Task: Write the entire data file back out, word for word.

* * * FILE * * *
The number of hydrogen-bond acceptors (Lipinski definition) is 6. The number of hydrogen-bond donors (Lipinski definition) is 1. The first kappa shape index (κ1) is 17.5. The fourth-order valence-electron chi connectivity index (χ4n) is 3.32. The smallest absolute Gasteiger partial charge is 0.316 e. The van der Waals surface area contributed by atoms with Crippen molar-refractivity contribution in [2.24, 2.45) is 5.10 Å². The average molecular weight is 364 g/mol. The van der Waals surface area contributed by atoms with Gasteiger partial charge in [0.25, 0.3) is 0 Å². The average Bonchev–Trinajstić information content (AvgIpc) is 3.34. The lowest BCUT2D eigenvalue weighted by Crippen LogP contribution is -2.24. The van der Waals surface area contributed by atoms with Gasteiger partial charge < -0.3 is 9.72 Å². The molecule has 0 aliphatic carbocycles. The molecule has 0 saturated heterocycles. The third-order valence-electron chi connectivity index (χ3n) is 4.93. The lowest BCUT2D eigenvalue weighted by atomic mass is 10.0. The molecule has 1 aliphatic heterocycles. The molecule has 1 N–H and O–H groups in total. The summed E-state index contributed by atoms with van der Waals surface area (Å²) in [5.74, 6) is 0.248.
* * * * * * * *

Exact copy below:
The number of hydrogen-bond acceptors (Lipinski definition) is 6. The number of hydrogen-bond donors (Lipinski definition) is 1. The first kappa shape index (κ1) is 17.5. The fourth-order valence-electron chi connectivity index (χ4n) is 3.32. The smallest absolute Gasteiger partial charge is 0.316 e. The van der Waals surface area contributed by atoms with Crippen molar-refractivity contribution in [2.24, 2.45) is 5.10 Å². The average molecular weight is 364 g/mol. The van der Waals surface area contributed by atoms with Gasteiger partial charge in [0.25, 0.3) is 0 Å². The average Bonchev–Trinajstić information content (AvgIpc) is 3.34. The lowest BCUT2D eigenvalue weighted by Crippen LogP contribution is -2.24. The van der Waals surface area contributed by atoms with Gasteiger partial charge < -0.3 is 9.72 Å². The molecule has 0 aliphatic carbocycles. The molecule has 0 saturated heterocycles. The third-order valence-electron chi connectivity index (χ3n) is 4.93. The lowest BCUT2D eigenvalue weighted by atomic mass is 10.0. The molecule has 1 aliphatic heterocycles. The molecule has 1 N–H and O–H groups in total. The summed E-state index contributed by atoms with van der Waals surface area (Å²) in [5.74, 6) is 0.248.